bottle.-, but I did'nt intend for them
to know but what I had several
Said I: "<icntlemcn, before inspect
ing tIie hospitals, help youi elves
Thai buttle Boou went to keep com- i
pany with the first. Thereupon Capr
tain Duncan warmed up and proffered
me any and every assistance 1 might
need during the stay of Sherman's
army. Without further inspection of
the hospitals, he reported to General !
Howard that he had examined my
hospital, and that I was all right, and 1
asked General Howard to see that I 1
have whatever protection might bo
necessary. Within an hour or two
the cavalry retired from the town.
Next day, early, there came in several
hundred bummers, who committed all
kinds of vandalism. They took ev
erything they could fini in sight that
could bo carried away, and searched
for many things out of sight. Brown
hospital was thoroughly sacked. Not
a particle of butter, flour, chickens,
eggs or anything at all I had for the
sick was spared.
1 was left fiilly twenty four hours
with forty-eight sick and wounded
meu without anything at all for them
to eat. As soon as I could get to
General Howard's headquarters, which
was a mile out of town, I did so. Ho
respectfully referred my papers to
General Sherman, and asked that I be
given everything that I needed for my
patients. When I reached General
Sherman's headquarters I found the
mayor of tbe city there, asking for
protection for the town. Sherman
was in no very amiable mood. To the
mayor he dealt out many expletives,
such as I have heard ascribed to Sher
man before. Several old gentlemen
were there, past arm-bearing age. To
those Sherman was kind and consider
A couple of young gentlemen were
I present, whoso clerical avocation ex
empted them from military duties.
They were non-combatants. When
these gentlemen presented themselves
General Sherman, with a withering
"Young men, you aro worse than
traitors to profess the principles you
do and shield yourselves behind such
an exemption; it is worse than treas
on. You should hang your heads in
shame and are unworthy the consider
ation of any honorable gentleman or
lady," and most summarily dismissed
them. I then presented my papers.
General Sherman, in a very pleasant
manner, ordered his adjutant to issue
a requisition upon tvo medical pur
veyor f^r whatever medicine I might
need for my siok and wounded; also
ono on caoh of the quartermaster and
commissary generals for whatever
stores in their departments I might
need. Issuing a further order upon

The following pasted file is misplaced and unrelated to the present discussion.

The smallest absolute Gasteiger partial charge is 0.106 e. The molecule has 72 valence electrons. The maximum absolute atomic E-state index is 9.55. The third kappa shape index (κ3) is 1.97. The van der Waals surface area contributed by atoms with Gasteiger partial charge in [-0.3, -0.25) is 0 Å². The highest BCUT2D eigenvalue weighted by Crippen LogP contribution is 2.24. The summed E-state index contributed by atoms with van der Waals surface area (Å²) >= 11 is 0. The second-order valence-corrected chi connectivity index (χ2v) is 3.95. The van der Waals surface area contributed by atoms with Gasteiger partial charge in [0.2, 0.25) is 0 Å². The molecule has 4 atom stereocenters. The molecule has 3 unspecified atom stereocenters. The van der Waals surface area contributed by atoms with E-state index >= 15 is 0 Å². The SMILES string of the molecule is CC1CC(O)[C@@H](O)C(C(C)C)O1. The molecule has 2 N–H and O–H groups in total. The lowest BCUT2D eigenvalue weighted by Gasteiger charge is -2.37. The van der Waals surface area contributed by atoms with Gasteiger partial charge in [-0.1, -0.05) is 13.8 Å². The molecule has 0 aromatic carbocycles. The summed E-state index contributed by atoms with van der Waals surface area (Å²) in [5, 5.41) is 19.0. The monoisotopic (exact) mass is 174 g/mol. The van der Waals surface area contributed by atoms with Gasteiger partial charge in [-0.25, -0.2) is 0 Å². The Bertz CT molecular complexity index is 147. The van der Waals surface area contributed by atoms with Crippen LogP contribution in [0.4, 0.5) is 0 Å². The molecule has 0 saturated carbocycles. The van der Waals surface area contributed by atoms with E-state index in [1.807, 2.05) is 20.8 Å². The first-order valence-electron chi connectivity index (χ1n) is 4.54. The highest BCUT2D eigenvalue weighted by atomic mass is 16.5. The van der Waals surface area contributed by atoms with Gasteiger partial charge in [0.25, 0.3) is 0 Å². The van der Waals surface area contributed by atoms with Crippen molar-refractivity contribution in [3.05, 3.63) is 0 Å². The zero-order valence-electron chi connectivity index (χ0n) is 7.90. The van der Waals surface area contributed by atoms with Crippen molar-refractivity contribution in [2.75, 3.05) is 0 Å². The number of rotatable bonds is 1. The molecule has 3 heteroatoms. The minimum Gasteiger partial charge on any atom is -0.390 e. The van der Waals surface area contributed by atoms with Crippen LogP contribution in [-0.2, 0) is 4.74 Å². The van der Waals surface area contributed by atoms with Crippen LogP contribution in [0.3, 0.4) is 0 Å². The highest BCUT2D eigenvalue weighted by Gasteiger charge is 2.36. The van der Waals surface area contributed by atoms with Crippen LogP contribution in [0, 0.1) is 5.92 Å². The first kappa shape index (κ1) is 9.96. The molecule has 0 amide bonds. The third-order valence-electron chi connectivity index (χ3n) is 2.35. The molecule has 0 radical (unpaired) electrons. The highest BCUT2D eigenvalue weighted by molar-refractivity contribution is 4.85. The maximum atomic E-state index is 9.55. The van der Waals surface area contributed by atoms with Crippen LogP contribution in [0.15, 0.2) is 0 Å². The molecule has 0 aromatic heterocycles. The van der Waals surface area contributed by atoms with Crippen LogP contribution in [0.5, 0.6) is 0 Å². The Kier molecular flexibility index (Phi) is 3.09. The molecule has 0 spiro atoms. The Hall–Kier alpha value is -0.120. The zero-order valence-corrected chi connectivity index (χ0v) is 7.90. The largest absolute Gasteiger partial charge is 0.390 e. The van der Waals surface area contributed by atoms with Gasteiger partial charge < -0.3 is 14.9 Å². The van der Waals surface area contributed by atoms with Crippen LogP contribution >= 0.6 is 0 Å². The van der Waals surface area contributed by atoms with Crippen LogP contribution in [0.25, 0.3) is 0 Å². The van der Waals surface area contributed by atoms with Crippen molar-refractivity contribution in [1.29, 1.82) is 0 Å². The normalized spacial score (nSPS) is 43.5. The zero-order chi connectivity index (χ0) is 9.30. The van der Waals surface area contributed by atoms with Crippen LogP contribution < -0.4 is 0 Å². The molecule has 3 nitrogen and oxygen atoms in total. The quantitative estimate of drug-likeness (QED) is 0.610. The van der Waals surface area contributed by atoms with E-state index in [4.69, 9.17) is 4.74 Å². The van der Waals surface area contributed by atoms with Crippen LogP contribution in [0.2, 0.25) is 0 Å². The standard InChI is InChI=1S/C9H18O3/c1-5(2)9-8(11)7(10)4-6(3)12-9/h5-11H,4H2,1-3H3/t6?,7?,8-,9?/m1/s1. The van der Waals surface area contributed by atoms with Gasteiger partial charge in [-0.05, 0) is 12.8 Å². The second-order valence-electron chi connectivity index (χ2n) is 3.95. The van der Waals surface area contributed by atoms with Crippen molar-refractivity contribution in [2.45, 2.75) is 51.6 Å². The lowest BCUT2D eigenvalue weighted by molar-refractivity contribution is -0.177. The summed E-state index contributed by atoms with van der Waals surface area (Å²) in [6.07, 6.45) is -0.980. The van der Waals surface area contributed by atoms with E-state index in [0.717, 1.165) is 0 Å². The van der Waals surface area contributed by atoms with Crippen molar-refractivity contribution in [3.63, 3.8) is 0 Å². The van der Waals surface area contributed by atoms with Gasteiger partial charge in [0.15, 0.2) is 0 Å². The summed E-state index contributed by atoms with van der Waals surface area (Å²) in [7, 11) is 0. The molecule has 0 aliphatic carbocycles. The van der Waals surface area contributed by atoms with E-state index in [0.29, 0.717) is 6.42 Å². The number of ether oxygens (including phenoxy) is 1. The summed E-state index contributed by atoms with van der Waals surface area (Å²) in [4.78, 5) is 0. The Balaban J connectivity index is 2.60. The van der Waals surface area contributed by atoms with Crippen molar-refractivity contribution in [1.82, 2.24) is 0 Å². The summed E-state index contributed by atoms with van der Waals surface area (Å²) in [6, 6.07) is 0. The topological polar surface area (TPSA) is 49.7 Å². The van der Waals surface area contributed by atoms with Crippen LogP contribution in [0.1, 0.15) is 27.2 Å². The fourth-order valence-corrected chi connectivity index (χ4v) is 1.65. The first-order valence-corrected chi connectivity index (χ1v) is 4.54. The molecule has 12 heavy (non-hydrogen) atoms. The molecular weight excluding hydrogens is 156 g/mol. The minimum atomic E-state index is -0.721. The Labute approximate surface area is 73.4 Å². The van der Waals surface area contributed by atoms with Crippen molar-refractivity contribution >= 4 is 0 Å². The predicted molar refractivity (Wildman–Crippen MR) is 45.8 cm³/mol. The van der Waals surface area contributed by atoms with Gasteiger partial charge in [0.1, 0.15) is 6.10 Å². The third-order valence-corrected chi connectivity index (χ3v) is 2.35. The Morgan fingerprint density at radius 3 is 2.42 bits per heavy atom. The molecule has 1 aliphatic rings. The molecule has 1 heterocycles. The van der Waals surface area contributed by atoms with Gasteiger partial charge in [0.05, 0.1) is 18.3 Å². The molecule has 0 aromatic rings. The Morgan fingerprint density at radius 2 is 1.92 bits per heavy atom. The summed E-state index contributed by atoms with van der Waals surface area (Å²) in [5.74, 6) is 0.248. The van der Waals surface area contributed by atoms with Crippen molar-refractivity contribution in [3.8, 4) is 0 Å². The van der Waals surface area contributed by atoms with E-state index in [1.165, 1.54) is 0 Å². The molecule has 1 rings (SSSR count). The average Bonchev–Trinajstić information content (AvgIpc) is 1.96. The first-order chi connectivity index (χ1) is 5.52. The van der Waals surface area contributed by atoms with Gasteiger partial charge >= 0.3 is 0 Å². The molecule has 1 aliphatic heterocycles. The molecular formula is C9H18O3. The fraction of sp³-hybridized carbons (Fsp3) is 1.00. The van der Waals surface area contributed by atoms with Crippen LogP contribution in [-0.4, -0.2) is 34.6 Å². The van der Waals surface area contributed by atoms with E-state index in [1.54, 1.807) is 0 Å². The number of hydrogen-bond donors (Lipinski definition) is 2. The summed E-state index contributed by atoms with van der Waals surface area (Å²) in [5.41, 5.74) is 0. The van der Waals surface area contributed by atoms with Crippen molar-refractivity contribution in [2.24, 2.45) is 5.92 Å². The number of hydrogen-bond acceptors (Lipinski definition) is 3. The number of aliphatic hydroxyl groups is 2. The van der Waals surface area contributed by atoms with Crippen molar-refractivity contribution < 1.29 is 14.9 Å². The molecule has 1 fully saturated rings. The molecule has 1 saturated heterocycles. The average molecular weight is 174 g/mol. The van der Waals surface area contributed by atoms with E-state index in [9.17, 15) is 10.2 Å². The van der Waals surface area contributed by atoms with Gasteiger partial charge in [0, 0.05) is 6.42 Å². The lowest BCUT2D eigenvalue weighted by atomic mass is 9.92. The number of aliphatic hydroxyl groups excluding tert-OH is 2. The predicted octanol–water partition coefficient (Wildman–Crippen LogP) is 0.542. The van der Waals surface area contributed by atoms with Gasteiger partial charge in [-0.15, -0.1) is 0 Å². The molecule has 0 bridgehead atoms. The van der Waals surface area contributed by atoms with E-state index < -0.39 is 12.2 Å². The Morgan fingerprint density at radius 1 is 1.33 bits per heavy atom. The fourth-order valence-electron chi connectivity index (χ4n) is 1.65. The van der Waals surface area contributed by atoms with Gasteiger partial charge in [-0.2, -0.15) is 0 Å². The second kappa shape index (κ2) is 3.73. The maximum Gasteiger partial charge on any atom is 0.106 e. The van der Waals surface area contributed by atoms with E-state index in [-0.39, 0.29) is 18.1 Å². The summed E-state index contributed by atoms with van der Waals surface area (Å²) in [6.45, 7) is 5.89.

tbe provost marshal to give me eight
men twioo daily to Kuard my hospit
als, with further instructions that
those men obey me implicitly in pre
ference to any of his officers.
I carried these requisitions to the
various officers. They were promptly
honored; my patients were very com
fortable, and as long as his army re
mained in Milledgeville were well pro
tected and guarded. In this connec
tion, I will state that before leaving
General Sherman's office there oame
in a courier with a despatch. Sher
man read it. He became very muoh
exoited. He paced up and down the
floor of the office three or four
times, then stopping in front of us,
"Whilst you aro here, begging me
for help and provisions and protec
tion, Wheeler is hovering* on the
outskirts of the city ?od murdering
my men. Here is a dispatch where
his men have just murdered twenty
two of my men. Your man Wheeler
gives me more trouble than all of
We were pent up in tho city, cutoff
from all outside communication, and
really did not know that General
Wheeler was within 25 miles of us.
We were glad to know that help was
so near. Ono of tho young men above
reforrcd to, whom General Sherman
gave such a tongue rasping, made bold
to approach General Sherman and
asked him if it was true that General
Wheeler had killed so many of his
men. The general, pointing the index
'finger of his right hand in the young
man's face, said: "Yes, sir, ae3 be
fore to-day's.sun shall go down twen
ty and two young men liko you, sir,
, (emphasizing you) will atone for it."
This was a poser to tho young Ssan.
In after life, if t??a matter was ever
referred to, it was a sore point to this
Since that time, in conversation
with Mr. W. C. Dodson, I learned !
tllat on that very day Wheeler's cav- j
airy did kill fifteen within threo miles
of Milledgeville. He was not present,
and only got it from other members of
Wheeler's cavalry. I have since met
Col. J. P. Austin, late of the Ken
tucky Confederate cavalry, who was
under Wheeler at that time. Ke re
members distinctly the eiroumstanoe,
but being a.Texan, not acquainted
with the geography of the State, he
was not aware that it was so close to
At a house there were gathered
some dozen or more women, white and
colored. A party of Yankee soldiers
had made an attack upon them. Those